- 75% of Scottish adults think the UK will exist in its current form in one year’s time, compared with 72% of adults in Britain overall.
- But more Scots think the UK won’t exist in its current form in five years’ time than think it will, with 39% saying it will and 48% that it won’t. This contrasts with the picture across Britain, where people are split on whether the UK will exist in its current form over that time period, with 42% saying it will and 44% that it won’t.
- Just three in ten of the Scottish public think the UK will exist in its current form in ten years’ time, with 28% saying this, similar to the figure for the British public overall (29%). And a quarter (24%) think it will exist in its current form in twenty years’ time – compared with 27% of the British public overall.
- SNP supporters are the most confident that the UK will not continue to exist, with 79% saying it won’t exist in five years’ time. In contrast, Conservative supporters are more confident the UK will continue to exist, with 73% saying it will exist in five years’ time.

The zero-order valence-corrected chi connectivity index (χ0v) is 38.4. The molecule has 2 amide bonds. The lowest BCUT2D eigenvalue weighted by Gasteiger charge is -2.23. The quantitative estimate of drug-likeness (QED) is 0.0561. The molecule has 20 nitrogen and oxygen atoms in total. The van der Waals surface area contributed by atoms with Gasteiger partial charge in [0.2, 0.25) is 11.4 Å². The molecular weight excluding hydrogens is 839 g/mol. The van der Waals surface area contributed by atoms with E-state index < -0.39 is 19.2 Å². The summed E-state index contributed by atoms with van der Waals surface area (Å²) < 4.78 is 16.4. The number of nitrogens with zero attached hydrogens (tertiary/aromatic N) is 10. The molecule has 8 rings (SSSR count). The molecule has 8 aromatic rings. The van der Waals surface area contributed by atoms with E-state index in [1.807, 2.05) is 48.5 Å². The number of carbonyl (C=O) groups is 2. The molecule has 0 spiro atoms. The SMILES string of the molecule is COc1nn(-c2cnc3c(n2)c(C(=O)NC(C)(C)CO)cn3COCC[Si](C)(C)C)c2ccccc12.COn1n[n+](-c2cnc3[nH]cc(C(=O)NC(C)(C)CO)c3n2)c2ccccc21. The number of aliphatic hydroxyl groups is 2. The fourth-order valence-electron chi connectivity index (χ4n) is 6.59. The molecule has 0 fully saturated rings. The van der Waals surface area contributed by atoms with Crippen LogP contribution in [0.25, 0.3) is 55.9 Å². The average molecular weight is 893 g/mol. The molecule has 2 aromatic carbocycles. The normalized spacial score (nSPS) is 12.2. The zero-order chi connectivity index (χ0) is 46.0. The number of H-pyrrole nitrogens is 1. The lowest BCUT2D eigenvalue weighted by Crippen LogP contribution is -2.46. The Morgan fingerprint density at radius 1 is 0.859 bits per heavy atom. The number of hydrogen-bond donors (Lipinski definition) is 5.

Emily Gray, Managing Director of Ipsos MORI Scotland, said:
While most Scots expect the UK still to exist in the short term – despite Nicola Sturgeon’s stated timeframe of 2020 for a second referendum – they are less confident about the Union’s prospects in the next five years. The Holyrood elections in 2021 look set to be a key turning point in the future of the Union; if pro-independence parties win a majority in the Scottish Parliament, it will make it much more difficult for the Conservative government to refuse a second referendum on independence. For Boris Johnson, who has pledged ‘unwavering commitment’ to the Union, the Scottish public’s sobering forecast for the UK’s medium-term future should be cause for concern.
- Ipsos MORI interviewed a representative sample of 1,046 adults aged 16+ across Scotland.
- Interviews were conducted by telephone 19th – 25th November 2019.
- Data are weighted to the profile of the population.
- Where results do not sum to 100%, this may be due to computer rounding, multiple responses, or the exclusion of “don’t know” categories.